The present report comprises brief descriptions of geologic features at 19 potential dam sites in the Nehalem, Rogue, and Willamette River basins in western Oregon. The topography of these site and of the corresponding reservoir site was mapped in 1934-36 under an allocation of funds, by the Public Works Administration for river-utilization surveys by the Conservation Branch of the United States Geological Survey. The field program in Oregon has been under the immediate charge of R. O. Helland.
The 19 dam sites are distributed as follows: three on the Nehalem River, on the west or Pacific slope of the Oregon Coast range; four on Little Butte Creek and two on Evans Creek, tributaries of the Rogue River in the eastern part of the Klamath Mountains; four on the South and Middle Santiam Rivers, tributaries of the Willamette River from the west slope of the Cascade mountains; and six on tributaries of the Willamette River from the east slope of the Coast Range.
Except in the Evans Creek basin, all the rocks in the districts that were studied are of comparatively late geological age. They include volcanic rocks, crystalline rocks of several types, marine and nonmarine sedimentary rocks, and recent stream deposits.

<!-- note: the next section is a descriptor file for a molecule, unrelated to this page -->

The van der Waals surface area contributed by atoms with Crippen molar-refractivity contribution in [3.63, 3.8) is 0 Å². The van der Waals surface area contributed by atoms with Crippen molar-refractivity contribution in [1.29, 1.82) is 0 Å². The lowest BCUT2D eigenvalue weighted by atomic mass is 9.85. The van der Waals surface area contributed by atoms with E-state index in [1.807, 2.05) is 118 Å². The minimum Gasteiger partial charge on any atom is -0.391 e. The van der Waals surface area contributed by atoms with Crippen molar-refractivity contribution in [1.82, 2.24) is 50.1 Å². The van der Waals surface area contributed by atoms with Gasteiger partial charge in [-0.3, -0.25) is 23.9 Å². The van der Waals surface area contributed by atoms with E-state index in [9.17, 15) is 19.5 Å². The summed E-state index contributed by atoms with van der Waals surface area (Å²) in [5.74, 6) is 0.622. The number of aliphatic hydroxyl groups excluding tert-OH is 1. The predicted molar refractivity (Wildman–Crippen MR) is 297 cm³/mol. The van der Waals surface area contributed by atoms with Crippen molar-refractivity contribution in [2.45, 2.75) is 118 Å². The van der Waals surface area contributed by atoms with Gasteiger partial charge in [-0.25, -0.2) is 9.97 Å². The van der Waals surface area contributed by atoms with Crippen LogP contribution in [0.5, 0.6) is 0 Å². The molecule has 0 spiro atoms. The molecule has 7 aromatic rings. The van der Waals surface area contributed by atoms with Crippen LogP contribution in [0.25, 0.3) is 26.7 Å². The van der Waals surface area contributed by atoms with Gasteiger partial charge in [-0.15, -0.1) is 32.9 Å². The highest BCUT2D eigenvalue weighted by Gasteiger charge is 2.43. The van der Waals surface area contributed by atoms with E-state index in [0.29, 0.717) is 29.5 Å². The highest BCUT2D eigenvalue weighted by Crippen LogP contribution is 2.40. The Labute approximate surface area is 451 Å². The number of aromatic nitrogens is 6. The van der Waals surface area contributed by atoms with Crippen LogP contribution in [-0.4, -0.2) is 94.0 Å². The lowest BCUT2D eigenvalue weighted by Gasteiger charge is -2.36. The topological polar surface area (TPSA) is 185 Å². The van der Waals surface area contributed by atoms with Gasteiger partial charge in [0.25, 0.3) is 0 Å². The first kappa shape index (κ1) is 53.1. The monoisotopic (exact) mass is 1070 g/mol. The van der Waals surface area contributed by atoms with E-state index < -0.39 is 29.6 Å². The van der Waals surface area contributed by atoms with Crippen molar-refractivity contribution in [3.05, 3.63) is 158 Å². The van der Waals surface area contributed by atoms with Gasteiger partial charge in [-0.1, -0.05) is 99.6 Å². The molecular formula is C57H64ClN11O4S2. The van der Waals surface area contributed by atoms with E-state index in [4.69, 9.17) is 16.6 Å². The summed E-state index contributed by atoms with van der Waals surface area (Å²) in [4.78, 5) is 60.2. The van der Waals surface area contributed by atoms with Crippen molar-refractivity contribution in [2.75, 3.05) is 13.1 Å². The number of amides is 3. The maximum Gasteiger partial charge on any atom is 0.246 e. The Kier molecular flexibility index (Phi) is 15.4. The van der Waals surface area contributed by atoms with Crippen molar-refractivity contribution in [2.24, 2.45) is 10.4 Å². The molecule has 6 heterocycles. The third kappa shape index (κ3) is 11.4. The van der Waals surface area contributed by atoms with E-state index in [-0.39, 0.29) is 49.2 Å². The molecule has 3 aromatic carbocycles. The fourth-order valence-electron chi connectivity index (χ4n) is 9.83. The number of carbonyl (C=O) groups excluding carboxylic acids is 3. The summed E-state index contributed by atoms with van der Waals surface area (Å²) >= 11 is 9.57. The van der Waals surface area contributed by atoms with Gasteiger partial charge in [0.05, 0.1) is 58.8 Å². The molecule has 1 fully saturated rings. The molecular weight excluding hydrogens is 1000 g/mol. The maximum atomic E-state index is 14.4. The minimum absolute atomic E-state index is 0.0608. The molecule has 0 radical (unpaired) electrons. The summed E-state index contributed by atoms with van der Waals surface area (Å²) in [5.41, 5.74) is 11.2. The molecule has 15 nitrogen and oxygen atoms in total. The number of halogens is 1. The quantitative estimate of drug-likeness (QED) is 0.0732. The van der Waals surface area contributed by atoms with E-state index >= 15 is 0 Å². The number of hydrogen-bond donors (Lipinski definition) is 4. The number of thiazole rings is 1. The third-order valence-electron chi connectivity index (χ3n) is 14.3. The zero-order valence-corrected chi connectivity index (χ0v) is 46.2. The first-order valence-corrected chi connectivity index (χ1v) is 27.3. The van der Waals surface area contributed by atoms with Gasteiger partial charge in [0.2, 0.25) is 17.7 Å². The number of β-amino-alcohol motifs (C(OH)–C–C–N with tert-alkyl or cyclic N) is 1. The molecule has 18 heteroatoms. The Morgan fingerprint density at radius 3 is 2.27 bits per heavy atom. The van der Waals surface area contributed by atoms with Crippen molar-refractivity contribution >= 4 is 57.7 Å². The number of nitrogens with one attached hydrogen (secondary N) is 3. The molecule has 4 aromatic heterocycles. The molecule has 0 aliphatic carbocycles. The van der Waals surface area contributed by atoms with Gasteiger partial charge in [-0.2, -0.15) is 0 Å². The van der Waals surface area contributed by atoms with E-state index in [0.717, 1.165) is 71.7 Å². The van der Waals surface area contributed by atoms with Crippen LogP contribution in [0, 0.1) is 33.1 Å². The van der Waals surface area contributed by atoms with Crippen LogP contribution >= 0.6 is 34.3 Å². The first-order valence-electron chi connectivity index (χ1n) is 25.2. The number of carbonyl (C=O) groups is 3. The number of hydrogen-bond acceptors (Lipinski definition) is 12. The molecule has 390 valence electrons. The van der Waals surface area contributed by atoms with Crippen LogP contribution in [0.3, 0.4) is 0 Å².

The study of geologic features has sought to estimate the bearing power and water-tightness of the rocks at each dam site, also to place rather broad limits on the type of dam for which the respective sites seem best suited. It was not considered necessary to study the corresponding reservoir sites in detail for excessive leakage appears to be unlikely. Except at three of the four site in the Santiam River basin, no test pits have been dug nor exploratory holes drilled, so that geologic features have been interpreted wholly from natural outcrops and from highway and railroad cuts. Because these outcrops and cuts are few, many problems related to the construction and maintenance of dams can not be answered at the this time and all critical features of the sites should be thoroughly explored by test pits and drilled holes before any dam is designed. This applied especially to sites in the Nehalem and Willamette River basins where commonly the cover of timber and brush is dense and the rocks are rather deeply weathered.
On the Middle Santiam and South Santiam Rivers, the Cascadia, Greenpeter, and Sweet Home sits have been studies intensively by the United States Engineer Department, whose work included exploration by diamond-drill holes and test pits. Their conclusions as to geologic features are given in a report by McKitrick and have been reviewed by the writer. Data from this source have been used freely in the discussion of the respective sites in this report.
The probability of destructive earthquakes in the region appears to be small but is not negligible. Prudence suggests that any high dam should embody features to assure stability against moderately strong earth motions.